Acute limb compartment syndrome is a surgical emergency characterised by raised pressure in an unyielding osteofascial compartment. Sustained elevation of tissue pressure reduces capillary perfusion below a level necessary for tissue viability, and irreversible muscle and nerve damage may occur within hours. Causes include trauma, revascularisation procedures, burns, and exercise. Regardless of the cause, the increased intracompartmental pressure must be promptly decompressed by surgical fasciotomy. Missed diagnosis and late decompression are associated with significant morbidity due to irreversible ischaemic necrosis of the muscles and nerves in the compartment. Increased awareness of the syndrome and the advent of measurements of intracompartmental pressure have raised the possibility of early diagnosis and treatment. Recent publications have, however, highlighted some of the problems associated with measurements of intracompartmental pressure.1,2 Furthermore, late or poorly performed fasciotomies may contribute to morbidity.
The essential clinical feature of compartment syndrome in conscious patients is severe pain out of proportion to the injury, aggravated by passive muscle stretch. Sensory loss in the distribution of the nerves traversing the affected compartments may be a useful early sign. The diagnosis may be difficult in the presence of impaired consciousness, in children, and in patients with regional nerve blocks. Although intracompartmental pressure can be measured easily by using readily available devices, wide variation in the intracompartmental pressure value is accepted as diagnostic.1 The difference between the diastolic pressure and the intracompartmental pressure has been suggested as a more sensitive indicator of tissue perfusion pressure, and a value of 30 mm Hg or less has been recommended as the threshold for fasciotomies.3,4 But treatment based on this measurement alone may lead to unnecessary surgery.1 Increased specificity can be achieved by combining the reduced perfusion pressure with the presence of clinical symptoms, but at the expense of a much reduced sensitivity.1 Measurements of intracompartmental pressure are not necessary if the diagnosis of a compartment syndrome is clinically apparent and are probably best reserved for uncooperative patients or equivocal cases, where serial measurements may be required. It is of concern that, in the United Kingdom, less than 50% of hospitals had dedicated measuring devices for intracompartmental pressure.5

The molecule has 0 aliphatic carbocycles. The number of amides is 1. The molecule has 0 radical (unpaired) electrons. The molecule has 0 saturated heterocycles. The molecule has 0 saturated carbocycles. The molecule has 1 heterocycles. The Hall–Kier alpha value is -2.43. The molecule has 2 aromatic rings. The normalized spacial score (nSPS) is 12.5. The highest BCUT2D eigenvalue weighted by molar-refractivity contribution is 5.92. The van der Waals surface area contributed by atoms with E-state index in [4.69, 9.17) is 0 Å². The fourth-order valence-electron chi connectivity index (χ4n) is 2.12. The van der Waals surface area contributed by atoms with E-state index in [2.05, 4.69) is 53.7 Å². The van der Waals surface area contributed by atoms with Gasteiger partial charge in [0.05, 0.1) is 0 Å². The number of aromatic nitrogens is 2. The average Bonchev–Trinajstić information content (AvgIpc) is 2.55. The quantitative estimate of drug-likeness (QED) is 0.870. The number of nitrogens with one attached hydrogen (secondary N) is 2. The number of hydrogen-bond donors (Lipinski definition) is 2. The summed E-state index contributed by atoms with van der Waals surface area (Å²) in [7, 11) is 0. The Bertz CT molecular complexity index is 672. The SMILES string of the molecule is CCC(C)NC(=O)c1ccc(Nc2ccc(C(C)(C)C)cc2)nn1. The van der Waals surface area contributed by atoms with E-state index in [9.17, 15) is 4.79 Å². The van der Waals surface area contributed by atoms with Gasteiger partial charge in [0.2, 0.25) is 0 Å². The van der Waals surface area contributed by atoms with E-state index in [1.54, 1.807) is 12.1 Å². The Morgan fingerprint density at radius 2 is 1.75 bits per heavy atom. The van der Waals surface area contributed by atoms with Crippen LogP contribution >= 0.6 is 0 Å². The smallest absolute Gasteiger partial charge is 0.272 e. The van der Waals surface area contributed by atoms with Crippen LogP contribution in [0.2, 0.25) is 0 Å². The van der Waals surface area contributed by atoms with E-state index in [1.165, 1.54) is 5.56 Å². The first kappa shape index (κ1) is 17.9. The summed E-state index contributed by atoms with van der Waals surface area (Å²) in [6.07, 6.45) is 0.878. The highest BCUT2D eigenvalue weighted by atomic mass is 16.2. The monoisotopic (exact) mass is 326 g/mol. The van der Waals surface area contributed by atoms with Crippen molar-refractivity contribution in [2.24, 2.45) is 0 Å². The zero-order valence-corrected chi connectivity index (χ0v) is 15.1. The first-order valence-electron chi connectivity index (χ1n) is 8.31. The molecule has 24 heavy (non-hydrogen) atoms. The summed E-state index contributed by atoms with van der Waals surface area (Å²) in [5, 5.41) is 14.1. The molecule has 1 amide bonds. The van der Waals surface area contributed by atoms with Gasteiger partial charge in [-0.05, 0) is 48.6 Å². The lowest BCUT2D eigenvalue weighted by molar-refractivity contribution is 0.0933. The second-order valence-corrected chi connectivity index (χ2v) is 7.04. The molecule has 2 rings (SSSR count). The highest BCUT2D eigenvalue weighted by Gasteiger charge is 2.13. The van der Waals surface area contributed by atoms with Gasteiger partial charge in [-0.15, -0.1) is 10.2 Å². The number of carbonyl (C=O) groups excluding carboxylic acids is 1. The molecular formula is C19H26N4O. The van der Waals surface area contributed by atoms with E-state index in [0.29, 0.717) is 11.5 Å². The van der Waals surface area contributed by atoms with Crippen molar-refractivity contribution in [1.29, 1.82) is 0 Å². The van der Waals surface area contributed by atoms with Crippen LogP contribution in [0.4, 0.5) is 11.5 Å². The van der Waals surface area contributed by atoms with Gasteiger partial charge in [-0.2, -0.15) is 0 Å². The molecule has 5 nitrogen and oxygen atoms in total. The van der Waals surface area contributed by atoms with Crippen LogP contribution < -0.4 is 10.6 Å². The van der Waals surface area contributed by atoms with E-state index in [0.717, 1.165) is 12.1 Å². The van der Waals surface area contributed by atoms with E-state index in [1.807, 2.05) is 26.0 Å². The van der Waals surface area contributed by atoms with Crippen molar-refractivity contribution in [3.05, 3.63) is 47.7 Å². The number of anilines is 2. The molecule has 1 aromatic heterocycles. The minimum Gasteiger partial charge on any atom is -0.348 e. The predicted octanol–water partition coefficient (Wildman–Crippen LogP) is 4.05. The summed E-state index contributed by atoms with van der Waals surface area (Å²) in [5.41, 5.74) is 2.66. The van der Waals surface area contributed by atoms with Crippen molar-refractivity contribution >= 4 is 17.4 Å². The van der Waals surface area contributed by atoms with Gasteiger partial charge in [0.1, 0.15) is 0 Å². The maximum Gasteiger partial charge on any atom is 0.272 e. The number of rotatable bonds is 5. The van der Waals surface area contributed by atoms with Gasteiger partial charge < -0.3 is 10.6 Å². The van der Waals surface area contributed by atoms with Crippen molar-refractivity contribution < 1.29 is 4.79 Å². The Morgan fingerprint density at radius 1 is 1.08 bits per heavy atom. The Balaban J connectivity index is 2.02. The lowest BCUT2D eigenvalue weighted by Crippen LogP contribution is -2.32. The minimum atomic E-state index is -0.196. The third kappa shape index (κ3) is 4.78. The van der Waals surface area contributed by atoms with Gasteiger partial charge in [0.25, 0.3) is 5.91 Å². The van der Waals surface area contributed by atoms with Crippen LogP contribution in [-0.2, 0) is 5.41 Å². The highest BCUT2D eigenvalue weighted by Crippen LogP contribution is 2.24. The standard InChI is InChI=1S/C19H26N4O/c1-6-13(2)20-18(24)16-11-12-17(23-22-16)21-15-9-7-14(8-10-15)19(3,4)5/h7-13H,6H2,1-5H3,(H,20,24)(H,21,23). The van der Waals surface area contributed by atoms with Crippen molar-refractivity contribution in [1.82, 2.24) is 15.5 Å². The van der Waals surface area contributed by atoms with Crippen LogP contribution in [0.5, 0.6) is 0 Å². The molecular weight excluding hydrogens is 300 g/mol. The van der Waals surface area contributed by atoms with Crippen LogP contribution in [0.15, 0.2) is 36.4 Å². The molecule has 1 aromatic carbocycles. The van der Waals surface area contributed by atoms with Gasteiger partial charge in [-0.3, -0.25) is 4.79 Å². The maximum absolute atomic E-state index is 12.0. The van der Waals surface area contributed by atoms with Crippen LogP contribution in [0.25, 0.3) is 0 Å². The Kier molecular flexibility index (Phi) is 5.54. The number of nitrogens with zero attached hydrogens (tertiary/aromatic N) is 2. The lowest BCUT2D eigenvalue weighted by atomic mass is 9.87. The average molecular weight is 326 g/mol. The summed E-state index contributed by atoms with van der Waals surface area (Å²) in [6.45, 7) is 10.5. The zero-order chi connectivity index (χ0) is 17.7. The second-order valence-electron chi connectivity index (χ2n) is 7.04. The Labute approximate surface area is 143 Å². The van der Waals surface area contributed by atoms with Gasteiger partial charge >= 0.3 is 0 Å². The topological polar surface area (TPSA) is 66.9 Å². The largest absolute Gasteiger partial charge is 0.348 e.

Despite the problems associated with long skin incisions,6 open fasciotomy by incision of the skin and fascia is the most reliable method for adequate compartment decompression.7 But performing fasciotomies on a tense, swollen limb can be a daunting and difficult undertaking. We recommend a technique using two incisions,8 which is endorsed by the joint working committee of the British Association of Plastic Surgeons and the British Orthopaedic Association.9 The superficial and deep posterior compartments are decompressed through a medial longitudinal incision placed 1-2 cm posterior to the medial border of the tibia. A second longitudinal incision 2 cm lateral to the anterior tibial border decompresses the anterior and peroneal compartments. Accurate placement of the incisions is essential. The medial incision must be anterior to the posterior tibial artery to avoid injury to the perforating vessels that supply the skin used for local fasciocutaneous flaps.9 Placement too anteriorly leads to exposure of the tibia and any underlying fracture.
Palpation of the subcutaneous borders of the tibia can be difficult in the swollen leg and we recommend marking anatomical landmarks before making the incisions. Care must be taken when decompressing the deep posterior compartment, as the posterior tibial neurovascular bundle lies just deep to the investing fascia (see figure). A lateral incision inadvertently placed over the fibula will expose periosteum, and extending the incision too far distally may expose the peroneal tendons. Exposure of bone or tendons increases the risks of delayed healing, infection, and ultimately amputation. After decompression, the viability of muscle is carefully assessed and all non-viable tissue radically excised.
Management of the fasciotomy wounds remains controversial. Wound complications were recorded in 51% of patients who had primary or delayed primary closure compared with 5% who had split skin grafts.10 If all devitalised tissue has been confidently excised we favour immediate coverage with meshed, split skin grafts secured with a foam vacuum suction dressing. Cosmetic appearance may be improved by subsequent scar revision.
Fasciotomies are not benign procedures, and some evidence implies that they may lead to chronic venous insufficiency due to impairment of the calf muscle pump.11 The role of fasciotomy in cases of compartment syndrome that have been diagnosed at a late stage (after 8 hours) is questionable. Established myoneural deficits seldom recover after fasciotomy. Furthermore, fasciotomies performed after 35 hours from injury were invariably associated with severe infection and even death.12 Compartment syndrome remains a challenging condition, but significant morbidity can be avoided by prompt diagnosis and decompression using a careful two incision fasciotomy technique.